Suicide at 38,000 feet?

Story highlights

  • Bill Schmitz: Germanwings crash seems to have been caused by copilot's suicide, but many died, so some reluctant to call it that
  • He says suicide is international public health crisis. Downplaying it keeps us from funding research and preventing another such tragedy

Bill Schmitz is a clinical psychologist and president of the American Association of Suicidology. Follow him on twitter @DrBillSchmitz. The opinions expressed in this commentary are solely those of the author.

(CNN)Suicide has made the news again, even though we won't call it that. Andreas Lubitz deliberately crashed a plane into the Alps, taking his own life and the lives of 149 others.

Authorities have ruled out terrorism and other nefarious motivations for this horrible action. But for some reason, although suicide appears evident at this time, some are refusing to call it that.
Bill Schmitz Jr.
Unfortunately, when you can't even call a spade a spade, the bottom line is you will never be able to do something about the real problem. If we want to prevent tragedies like the Germanwings crash, we must first be able to call it what it is: another tragic suicide with horrifying collateral damage.
    In the coming days and weeks we will hear the media calling for more regulation of the airline industry, likely to be followed by some important congressional hearings to prevent similar tragedies, especially here in the States. However, the reality is, this likely WAS a suicide (and in the United States alone more than 41,000 people commit suicide each year, which would average out to 112 every day). Understanding the heart of a tragedy like the Germanwings crash means we must better understand and respond to suicide as an international public health crisis.
    Contrary to what Carsten Spohr, the CEO of Lufthansa, stated ("If a person kills himself and 149 others, the word 'suicide' should be replaced with another word") I would argue that if you take suicide out of this discussion you will entirely fail at addressing the root cause of this event, and the many other suicide-homicide events that occur.
    Aside from the setting and location, the suicide of Andreas Lubitz is not significantly different from the suicide bomber last week during rush hour in Kabul, Afghanistan, who killed seven people and injured an additional 36. Lubitz is also not significantly different from Adam Lanza, the Newtown, Connecticut, shooter who killed his mother and 26 people, mostly children, at Sandy Hook Elementary School, before killing himself. While these tragedies were all very public, and extremely painful to larger communities, they were still suicides.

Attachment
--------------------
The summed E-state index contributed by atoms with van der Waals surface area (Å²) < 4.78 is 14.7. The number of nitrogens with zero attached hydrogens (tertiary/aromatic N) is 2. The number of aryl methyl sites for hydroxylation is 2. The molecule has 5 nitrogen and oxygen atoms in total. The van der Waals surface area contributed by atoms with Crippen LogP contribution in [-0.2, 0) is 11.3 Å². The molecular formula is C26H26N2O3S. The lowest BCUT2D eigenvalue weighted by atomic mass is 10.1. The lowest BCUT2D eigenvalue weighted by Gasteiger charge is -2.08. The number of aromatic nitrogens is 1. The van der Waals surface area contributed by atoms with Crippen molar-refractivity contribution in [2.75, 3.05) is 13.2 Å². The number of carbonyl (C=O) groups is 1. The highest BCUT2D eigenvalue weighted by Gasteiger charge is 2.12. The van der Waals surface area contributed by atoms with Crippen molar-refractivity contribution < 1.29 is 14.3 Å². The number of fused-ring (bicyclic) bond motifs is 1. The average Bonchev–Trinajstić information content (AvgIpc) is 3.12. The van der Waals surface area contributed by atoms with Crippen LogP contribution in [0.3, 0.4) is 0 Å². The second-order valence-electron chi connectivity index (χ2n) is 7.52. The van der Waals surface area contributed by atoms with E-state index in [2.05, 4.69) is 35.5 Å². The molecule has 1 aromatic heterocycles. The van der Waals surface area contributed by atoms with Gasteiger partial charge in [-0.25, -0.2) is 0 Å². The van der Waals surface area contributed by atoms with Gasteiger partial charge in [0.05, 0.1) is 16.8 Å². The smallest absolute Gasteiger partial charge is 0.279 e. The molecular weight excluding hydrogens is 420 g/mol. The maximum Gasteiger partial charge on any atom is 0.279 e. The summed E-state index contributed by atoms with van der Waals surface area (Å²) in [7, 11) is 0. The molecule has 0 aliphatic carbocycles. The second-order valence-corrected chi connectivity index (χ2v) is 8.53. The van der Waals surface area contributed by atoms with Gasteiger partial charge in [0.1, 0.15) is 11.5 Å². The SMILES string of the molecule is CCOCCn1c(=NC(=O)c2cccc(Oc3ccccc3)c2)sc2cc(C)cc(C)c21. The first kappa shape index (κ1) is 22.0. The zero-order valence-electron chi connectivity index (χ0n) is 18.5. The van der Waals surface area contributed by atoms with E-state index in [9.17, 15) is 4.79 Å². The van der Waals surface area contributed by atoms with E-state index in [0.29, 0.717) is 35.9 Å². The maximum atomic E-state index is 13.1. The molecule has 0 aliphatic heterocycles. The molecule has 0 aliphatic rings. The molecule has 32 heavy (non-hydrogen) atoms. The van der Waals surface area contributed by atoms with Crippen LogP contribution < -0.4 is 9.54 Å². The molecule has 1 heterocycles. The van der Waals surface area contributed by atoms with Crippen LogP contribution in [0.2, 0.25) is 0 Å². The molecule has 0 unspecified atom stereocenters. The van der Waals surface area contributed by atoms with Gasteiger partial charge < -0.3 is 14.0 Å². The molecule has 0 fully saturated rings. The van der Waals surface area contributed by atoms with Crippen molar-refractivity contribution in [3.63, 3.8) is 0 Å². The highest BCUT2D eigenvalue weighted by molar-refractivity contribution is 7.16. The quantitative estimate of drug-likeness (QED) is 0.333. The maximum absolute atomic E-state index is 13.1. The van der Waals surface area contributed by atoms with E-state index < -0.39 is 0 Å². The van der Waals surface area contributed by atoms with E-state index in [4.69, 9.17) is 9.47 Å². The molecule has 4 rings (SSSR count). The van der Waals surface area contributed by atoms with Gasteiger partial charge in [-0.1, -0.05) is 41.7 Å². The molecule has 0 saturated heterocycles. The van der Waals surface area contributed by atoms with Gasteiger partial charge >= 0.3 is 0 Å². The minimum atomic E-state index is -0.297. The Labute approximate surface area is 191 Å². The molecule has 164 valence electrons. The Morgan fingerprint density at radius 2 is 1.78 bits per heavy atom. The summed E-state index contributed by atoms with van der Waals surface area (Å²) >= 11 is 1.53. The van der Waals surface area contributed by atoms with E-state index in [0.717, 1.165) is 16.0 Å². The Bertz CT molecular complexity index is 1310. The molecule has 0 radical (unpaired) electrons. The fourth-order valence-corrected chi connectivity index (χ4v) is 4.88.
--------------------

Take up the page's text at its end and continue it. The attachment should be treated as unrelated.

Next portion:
Fortunately, suicide is a subject that doctors and other mental health professions do know about and are diligently working to reduce. Of course, in the United States, for one, the funding for suicide-related research is pathetic in comparison to that for the other 20 leading causes of death. The National Institutes of Health spends nearly three times more money on inflammatory bowel disease than it does on suicide.
    If you want to reduce the number of these suicide-homicide events, then a concerted effort -- with funding -- must be directed to the heart of the matter: mental health care that will prevent someone from taking his or her own life. Without a suicide, there can be no suicide-homicide event. Three days after the Germanwings crash, Lufthansa and the other German airlines created policy changes for their flights so now two authorized people will be required in the cockpit at all times.
    I'm totally in favor of making changes to improve cockpit safety. But such a change by itself will do nothing to address this event as what it was, and will lead to no substantial change in addressing its cause and preventing another situation like it.
    This was a suicide, this was a tragedy; we can either learn from it, or not.